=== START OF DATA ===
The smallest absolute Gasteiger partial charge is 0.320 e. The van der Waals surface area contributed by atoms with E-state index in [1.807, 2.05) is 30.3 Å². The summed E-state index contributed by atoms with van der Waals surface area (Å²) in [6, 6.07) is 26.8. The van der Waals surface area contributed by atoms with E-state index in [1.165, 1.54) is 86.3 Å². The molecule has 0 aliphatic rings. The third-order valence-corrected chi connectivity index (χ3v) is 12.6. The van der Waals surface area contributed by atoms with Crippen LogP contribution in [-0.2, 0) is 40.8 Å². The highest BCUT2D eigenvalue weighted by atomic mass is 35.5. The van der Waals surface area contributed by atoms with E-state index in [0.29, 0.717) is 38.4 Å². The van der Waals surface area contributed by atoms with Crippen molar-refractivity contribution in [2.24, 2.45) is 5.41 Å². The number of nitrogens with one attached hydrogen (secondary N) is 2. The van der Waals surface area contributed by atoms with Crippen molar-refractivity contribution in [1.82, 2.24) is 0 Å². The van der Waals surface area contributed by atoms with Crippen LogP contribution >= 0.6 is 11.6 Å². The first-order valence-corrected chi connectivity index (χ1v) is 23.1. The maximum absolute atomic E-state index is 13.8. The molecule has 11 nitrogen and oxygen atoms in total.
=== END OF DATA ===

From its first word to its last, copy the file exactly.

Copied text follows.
The smallest absolute Gasteiger partial charge is 0.320 e. The van der Waals surface area contributed by atoms with E-state index in [1.807, 2.05) is 30.3 Å². The summed E-state index contributed by atoms with van der Waals surface area (Å²) in [6, 6.07) is 26.8. The van der Waals surface area contributed by atoms with E-state index in [1.165, 1.54) is 86.3 Å². The molecule has 0 aliphatic rings. The third-order valence-corrected chi connectivity index (χ3v) is 12.6. The van der Waals surface area contributed by atoms with Crippen LogP contribution in [-0.2, 0) is 40.8 Å². The highest BCUT2D eigenvalue weighted by atomic mass is 35.5. The van der Waals surface area contributed by atoms with E-state index in [0.29, 0.717) is 38.4 Å². The van der Waals surface area contributed by atoms with Crippen molar-refractivity contribution in [2.24, 2.45) is 5.41 Å². The number of nitrogens with one attached hydrogen (secondary N) is 2. The van der Waals surface area contributed by atoms with Crippen molar-refractivity contribution in [1.82, 2.24) is 0 Å². The van der Waals surface area contributed by atoms with Crippen LogP contribution >= 0.6 is 11.6 Å². The first-order valence-corrected chi connectivity index (χ1v) is 23.1. The maximum absolute atomic E-state index is 13.8. The molecule has 11 nitrogen and oxygen atoms in total.